The malware that thoroughly penetrated Sony Pictures Entertainment was so sophisticated it likely would have worked against nine out of 10 security defenses available to companies, a top FBI official told members of Congress.
So...I don't think there's really enough information there to form a conclusion.
"Would have gotten through 90% of defense mechanisms" isn't really a meaningful metric. Suppose that Sturgeon's Law holds and 90% of defense mechanisms are crap?
The last paragraph of the article sounds a lot like what Brent just said:
The comments don't sit well with some security professionals, who say they appear to allow Sony to hide behind a veil of persistent threats posed by determined and well-resourced hackers. While successful hacks happen to just about everyone, careful planning can often contain the damage they inflict and limit the data available to people who gain unauthorized access. So far, Demarest, Mandiant, and Sony have declined to provide any specific details about exactly what makes the malware "unprecedented."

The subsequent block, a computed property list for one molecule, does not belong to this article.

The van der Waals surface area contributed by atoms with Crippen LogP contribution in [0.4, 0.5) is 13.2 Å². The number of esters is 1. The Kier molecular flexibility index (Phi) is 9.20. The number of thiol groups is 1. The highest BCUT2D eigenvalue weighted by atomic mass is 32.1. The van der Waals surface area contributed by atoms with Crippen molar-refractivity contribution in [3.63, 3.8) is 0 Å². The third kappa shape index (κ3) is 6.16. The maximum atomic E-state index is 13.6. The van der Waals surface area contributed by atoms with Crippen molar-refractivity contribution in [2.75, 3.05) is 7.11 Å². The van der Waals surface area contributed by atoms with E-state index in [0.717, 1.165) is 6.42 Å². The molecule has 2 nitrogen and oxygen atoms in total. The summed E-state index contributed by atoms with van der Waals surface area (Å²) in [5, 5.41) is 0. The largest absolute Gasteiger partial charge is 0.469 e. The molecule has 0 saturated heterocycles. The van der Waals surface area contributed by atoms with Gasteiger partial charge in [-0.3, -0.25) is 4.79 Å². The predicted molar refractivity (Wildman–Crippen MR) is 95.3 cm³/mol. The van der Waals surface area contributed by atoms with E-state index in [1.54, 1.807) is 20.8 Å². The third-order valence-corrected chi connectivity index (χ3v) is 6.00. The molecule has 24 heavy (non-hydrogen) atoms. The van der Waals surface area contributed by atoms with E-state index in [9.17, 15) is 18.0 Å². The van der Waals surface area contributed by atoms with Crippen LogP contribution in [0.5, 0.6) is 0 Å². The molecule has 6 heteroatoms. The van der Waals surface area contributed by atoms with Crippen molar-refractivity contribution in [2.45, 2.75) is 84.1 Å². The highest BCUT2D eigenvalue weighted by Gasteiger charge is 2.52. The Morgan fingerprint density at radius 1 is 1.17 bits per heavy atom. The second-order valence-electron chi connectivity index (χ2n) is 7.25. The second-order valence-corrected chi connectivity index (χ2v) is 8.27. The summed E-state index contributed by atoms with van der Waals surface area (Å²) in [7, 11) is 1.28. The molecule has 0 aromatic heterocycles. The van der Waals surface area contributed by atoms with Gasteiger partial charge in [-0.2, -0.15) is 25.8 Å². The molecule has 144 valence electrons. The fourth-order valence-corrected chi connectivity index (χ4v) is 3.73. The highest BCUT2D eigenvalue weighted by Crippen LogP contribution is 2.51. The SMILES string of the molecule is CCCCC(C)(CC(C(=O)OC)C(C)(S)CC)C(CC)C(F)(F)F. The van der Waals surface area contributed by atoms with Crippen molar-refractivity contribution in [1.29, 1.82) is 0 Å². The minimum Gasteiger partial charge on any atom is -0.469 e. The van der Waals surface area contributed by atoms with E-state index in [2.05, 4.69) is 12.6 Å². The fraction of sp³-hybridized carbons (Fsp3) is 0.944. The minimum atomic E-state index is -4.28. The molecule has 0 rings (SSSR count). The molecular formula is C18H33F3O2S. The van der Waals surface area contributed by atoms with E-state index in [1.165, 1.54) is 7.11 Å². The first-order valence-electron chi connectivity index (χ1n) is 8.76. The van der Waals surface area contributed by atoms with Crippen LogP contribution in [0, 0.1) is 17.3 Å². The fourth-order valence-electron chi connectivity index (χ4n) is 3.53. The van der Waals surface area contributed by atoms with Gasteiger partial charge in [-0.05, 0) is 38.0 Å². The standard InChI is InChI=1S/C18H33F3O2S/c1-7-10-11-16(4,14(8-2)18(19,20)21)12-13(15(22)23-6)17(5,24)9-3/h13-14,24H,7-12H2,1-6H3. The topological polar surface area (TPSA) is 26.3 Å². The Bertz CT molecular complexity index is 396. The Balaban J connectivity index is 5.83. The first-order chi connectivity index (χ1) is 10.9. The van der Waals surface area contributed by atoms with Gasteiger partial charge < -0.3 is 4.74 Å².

It may be awhile before we know precise technical details. Occam's Razor says Sony Pictures just got caught with its pants down again.
Regardless of how the data was obtained, it does appear that there were several obvious mistakes Sony made:
1. Treating E-Mail like it's private. E-Mail is not private. It is trivial as fuck for someone else to read your E-Mail.
2. It sure sounds like confidential data (like SSN's) was stored in cleartext. Or, if it WAS encrypted, my guess is the people with access to it didn't use strong passwords.
3. It sure doesn't sound like data was separated properly. A single attack appears to have simultaneously compromised E-Mail, employee records, and unreleased movies. Is there a reason why having access to a server that's storing one of those things should give you access to the server(s) storing the other two? How many people are there in the company who need to have access to all three of those things?
I think Brent's on the money when he says even the most secure system can be compromised and it's more a question of minimizing the damage if it is. Sony sure doesn't seem to have done the latter, and the problem with the former is that the logical conclusion of "it can happen to anyone" is to excuse even the poorest of security measures as if there's no reason to try.